Technology is Forever

I get that we’re a rapidly changing culture with technology at the center.  I get that some people think it’s cute to encourage their kids to be active on Facebook and other social media sites, at times allowing or encouraging falsification of data to get around restrictions on user age requirements.  I get it.

What I don’t get it is how completely clueless people can be about the online environment, and the many ways it can be negatively used.  Not surprisingly, as kids are immature and figuring out all manner of social rituals and expectations, many of these negative uses involve kids.  
Becky sent me a link to this disturbing article that broke a few weeks ago, about a group of high school boys using a web site to maintain statistics about their sexual exploits as well as the girls they achieved them with.  It’s a disturbing article.  Be forewarned.  Then there is the news of a riot in a Swedish city because of allegations of an Instagram account that was used to compile allegations of sexual activity involving youth as young as 13 or 14.  
Do you remember peer pressure in high school?  Do you remember the constant rumor mills about who was doing what with whom?  Do you remember the snide comments and behind the back knives?  Do you remember the bullying?  Did you manage to find some sort of safe place from all of that?  Home or work or another environment where you could leave all of that behind, at least for a few hours a day?
Imagine not having that safe haven.  Imagine the combination of obsessing over your online persona and social life, while having that online experience full of all the garbage that you hear as you walk down the halls of your school.  Imagine never being able to get rid of those voices, to turn off the pressure.  Imagine that the demands and the insults are always as close as that pretty touch-screen on your smart phone.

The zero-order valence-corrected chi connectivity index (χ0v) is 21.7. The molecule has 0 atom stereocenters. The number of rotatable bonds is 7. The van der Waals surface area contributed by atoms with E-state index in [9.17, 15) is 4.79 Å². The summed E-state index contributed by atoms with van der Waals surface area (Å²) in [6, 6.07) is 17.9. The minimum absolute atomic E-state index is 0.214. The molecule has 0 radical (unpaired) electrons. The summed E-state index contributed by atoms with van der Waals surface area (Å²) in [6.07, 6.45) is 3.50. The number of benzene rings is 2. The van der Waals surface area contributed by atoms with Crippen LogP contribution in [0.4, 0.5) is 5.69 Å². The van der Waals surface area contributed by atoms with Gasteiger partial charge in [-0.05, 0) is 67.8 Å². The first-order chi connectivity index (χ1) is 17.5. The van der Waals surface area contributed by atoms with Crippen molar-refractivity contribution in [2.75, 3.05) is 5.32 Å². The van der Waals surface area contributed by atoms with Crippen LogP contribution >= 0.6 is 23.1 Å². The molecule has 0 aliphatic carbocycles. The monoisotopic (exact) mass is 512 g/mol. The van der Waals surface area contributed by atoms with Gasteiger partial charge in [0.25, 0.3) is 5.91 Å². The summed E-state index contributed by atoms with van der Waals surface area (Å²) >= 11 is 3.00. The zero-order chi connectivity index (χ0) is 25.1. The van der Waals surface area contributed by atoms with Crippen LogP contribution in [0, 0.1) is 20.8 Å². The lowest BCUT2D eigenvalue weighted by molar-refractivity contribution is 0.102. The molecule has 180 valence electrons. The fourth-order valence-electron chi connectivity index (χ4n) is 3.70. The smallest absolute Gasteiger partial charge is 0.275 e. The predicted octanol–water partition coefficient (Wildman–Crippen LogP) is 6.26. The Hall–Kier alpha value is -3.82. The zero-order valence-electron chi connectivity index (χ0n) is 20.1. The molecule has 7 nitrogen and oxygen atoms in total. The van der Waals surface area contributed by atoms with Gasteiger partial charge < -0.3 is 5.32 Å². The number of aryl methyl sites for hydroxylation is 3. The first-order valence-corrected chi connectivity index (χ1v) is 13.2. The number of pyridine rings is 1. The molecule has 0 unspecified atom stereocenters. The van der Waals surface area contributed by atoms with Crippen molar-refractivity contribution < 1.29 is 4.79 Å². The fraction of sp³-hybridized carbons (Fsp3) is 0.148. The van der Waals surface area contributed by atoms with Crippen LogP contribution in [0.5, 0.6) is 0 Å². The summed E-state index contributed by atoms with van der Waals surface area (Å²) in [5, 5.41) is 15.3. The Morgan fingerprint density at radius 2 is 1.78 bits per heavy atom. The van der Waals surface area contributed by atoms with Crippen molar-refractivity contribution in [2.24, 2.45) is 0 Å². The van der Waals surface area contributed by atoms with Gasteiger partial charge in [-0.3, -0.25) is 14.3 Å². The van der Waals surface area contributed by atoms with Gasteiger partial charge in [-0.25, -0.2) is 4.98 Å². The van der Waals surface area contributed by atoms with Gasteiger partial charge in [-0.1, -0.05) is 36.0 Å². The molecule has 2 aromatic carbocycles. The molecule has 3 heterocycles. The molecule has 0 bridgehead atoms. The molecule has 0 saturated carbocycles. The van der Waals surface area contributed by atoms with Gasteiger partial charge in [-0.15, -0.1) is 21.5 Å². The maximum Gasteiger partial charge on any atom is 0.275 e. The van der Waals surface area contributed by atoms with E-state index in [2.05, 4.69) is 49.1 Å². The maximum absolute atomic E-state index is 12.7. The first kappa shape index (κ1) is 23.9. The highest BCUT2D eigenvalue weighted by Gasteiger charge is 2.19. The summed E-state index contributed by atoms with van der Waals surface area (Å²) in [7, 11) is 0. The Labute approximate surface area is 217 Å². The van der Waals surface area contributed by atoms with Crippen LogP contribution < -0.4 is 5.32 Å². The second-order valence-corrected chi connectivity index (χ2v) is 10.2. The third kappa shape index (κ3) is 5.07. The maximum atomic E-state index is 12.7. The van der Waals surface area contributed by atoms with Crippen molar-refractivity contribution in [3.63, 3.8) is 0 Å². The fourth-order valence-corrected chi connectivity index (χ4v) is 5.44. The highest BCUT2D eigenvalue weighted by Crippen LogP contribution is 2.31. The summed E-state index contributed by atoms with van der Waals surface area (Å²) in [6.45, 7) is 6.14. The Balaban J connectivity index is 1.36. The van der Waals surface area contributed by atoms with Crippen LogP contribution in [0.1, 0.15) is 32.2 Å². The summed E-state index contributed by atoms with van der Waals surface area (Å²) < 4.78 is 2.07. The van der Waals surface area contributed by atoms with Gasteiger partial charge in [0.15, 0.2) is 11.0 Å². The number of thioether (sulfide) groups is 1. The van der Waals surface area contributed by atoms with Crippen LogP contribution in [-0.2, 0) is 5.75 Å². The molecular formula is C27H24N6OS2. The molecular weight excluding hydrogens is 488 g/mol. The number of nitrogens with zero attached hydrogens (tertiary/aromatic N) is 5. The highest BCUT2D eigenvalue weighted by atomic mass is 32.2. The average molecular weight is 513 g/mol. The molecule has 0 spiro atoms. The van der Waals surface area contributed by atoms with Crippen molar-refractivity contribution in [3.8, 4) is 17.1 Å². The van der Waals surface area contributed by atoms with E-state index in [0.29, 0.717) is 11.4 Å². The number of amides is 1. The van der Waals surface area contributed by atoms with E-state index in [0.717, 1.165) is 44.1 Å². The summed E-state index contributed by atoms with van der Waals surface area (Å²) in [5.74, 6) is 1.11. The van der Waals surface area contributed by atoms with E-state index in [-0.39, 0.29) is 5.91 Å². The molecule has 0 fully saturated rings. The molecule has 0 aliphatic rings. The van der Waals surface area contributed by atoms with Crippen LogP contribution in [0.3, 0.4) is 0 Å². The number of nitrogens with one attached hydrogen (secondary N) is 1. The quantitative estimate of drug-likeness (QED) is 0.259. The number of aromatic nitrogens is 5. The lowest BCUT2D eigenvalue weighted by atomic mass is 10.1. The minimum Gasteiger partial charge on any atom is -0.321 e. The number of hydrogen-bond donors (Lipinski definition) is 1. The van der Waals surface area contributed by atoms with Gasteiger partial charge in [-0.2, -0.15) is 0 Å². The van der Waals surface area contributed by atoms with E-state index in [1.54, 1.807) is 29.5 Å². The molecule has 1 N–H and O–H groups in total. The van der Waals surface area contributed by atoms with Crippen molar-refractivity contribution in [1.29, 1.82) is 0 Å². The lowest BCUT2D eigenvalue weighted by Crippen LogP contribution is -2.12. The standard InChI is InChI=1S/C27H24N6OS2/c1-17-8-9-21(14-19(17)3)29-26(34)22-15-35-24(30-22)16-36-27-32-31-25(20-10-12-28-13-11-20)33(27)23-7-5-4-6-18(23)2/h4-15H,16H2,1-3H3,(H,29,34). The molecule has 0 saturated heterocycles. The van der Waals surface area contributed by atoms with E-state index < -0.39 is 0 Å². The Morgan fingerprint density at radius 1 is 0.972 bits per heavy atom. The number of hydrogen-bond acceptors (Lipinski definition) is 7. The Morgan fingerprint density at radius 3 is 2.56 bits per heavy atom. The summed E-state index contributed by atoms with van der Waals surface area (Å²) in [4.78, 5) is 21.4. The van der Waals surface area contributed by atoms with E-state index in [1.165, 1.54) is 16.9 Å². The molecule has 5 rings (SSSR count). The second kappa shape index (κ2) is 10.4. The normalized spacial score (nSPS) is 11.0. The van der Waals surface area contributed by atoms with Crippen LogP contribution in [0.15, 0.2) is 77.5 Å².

You can teach kids about how to use technology wisely.  You can try to teach your kids about human nature and our capacity for hurting one another.  Neither of these things is necessarily going to prepare them adequately to deal with the online pressure cooker.  Give your kids the blessing of a safe haven for as long as you can.  Soon enough they’ll be old enough to be insisting on certain types of online social media access, and at that point it may not make sense to deny it to them.  
But don’t rush them into it.  They may not be ready for it.

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